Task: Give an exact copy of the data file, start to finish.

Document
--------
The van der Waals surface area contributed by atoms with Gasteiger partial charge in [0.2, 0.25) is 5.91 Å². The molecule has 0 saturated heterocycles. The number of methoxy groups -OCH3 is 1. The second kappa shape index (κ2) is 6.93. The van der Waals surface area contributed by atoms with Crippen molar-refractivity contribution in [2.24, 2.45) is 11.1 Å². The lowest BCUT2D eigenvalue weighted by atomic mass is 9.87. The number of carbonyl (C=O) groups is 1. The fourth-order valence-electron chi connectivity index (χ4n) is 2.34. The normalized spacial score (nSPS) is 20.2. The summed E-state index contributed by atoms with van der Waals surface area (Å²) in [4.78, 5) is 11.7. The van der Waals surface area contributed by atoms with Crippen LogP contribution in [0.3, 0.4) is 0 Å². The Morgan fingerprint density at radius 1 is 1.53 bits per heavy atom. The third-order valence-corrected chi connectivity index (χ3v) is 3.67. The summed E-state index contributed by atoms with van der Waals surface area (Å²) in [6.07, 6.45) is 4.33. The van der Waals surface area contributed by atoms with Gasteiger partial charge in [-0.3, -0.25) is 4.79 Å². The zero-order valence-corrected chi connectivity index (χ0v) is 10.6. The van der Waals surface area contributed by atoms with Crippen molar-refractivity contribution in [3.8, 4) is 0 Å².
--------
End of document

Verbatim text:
The van der Waals surface area contributed by atoms with Gasteiger partial charge in [0.2, 0.25) is 5.91 Å². The molecule has 0 saturated heterocycles. The number of methoxy groups -OCH3 is 1. The second kappa shape index (κ2) is 6.93. The van der Waals surface area contributed by atoms with Crippen molar-refractivity contribution in [2.24, 2.45) is 11.1 Å². The lowest BCUT2D eigenvalue weighted by atomic mass is 9.87. The number of carbonyl (C=O) groups is 1. The fourth-order valence-electron chi connectivity index (χ4n) is 2.34. The normalized spacial score (nSPS) is 20.2. The summed E-state index contributed by atoms with van der Waals surface area (Å²) in [4.78, 5) is 11.7. The van der Waals surface area contributed by atoms with Crippen LogP contribution in [0.3, 0.4) is 0 Å². The Morgan fingerprint density at radius 1 is 1.53 bits per heavy atom. The third-order valence-corrected chi connectivity index (χ3v) is 3.67. The summed E-state index contributed by atoms with van der Waals surface area (Å²) in [6.07, 6.45) is 4.33. The van der Waals surface area contributed by atoms with Gasteiger partial charge in [-0.3, -0.25) is 4.79 Å². The zero-order valence-corrected chi connectivity index (χ0v) is 10.6. The van der Waals surface area contributed by atoms with Crippen molar-refractivity contribution in [3.8, 4) is 0 Å².